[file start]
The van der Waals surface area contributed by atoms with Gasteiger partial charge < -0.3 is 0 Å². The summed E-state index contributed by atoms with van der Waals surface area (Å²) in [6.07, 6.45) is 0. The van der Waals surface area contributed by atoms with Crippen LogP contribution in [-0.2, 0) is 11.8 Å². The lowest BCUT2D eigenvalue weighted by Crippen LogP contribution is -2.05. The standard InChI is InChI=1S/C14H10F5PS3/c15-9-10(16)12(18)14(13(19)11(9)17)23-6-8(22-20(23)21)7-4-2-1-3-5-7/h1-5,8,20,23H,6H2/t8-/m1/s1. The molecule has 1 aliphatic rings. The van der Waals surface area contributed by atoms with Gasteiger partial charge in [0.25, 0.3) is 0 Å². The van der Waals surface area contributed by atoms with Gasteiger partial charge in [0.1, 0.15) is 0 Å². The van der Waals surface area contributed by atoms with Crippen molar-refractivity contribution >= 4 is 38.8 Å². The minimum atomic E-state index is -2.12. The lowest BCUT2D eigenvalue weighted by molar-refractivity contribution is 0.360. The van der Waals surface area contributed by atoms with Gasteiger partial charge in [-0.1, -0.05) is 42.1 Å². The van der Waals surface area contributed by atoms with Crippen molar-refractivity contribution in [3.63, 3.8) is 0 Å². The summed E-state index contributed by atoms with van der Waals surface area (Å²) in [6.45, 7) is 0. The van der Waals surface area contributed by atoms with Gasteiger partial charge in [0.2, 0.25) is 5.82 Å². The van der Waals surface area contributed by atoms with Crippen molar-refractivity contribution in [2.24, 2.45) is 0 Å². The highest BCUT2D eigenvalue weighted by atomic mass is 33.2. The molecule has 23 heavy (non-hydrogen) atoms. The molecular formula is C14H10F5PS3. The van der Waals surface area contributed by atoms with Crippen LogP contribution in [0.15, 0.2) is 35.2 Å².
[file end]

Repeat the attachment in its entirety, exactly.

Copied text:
The van der Waals surface area contributed by atoms with Gasteiger partial charge < -0.3 is 0 Å². The summed E-state index contributed by atoms with van der Waals surface area (Å²) in [6.07, 6.45) is 0. The van der Waals surface area contributed by atoms with Crippen LogP contribution in [-0.2, 0) is 11.8 Å². The lowest BCUT2D eigenvalue weighted by Crippen LogP contribution is -2.05. The standard InChI is InChI=1S/C14H10F5PS3/c15-9-10(16)12(18)14(13(19)11(9)17)23-6-8(22-20(23)21)7-4-2-1-3-5-7/h1-5,8,20,23H,6H2/t8-/m1/s1. The molecule has 1 aliphatic rings. The van der Waals surface area contributed by atoms with Gasteiger partial charge in [0.25, 0.3) is 0 Å². The van der Waals surface area contributed by atoms with Gasteiger partial charge in [0.1, 0.15) is 0 Å². The van der Waals surface area contributed by atoms with Crippen molar-refractivity contribution >= 4 is 38.8 Å². The minimum atomic E-state index is -2.12. The lowest BCUT2D eigenvalue weighted by molar-refractivity contribution is 0.360. The van der Waals surface area contributed by atoms with Gasteiger partial charge in [-0.1, -0.05) is 42.1 Å². The van der Waals surface area contributed by atoms with Crippen molar-refractivity contribution in [3.63, 3.8) is 0 Å². The summed E-state index contributed by atoms with van der Waals surface area (Å²) in [6.45, 7) is 0. The van der Waals surface area contributed by atoms with Gasteiger partial charge in [0.2, 0.25) is 5.82 Å². The van der Waals surface area contributed by atoms with Crippen molar-refractivity contribution in [2.24, 2.45) is 0 Å². The highest BCUT2D eigenvalue weighted by atomic mass is 33.2. The molecule has 23 heavy (non-hydrogen) atoms. The molecular formula is C14H10F5PS3. The van der Waals surface area contributed by atoms with Crippen LogP contribution in [0.15, 0.2) is 35.2 Å².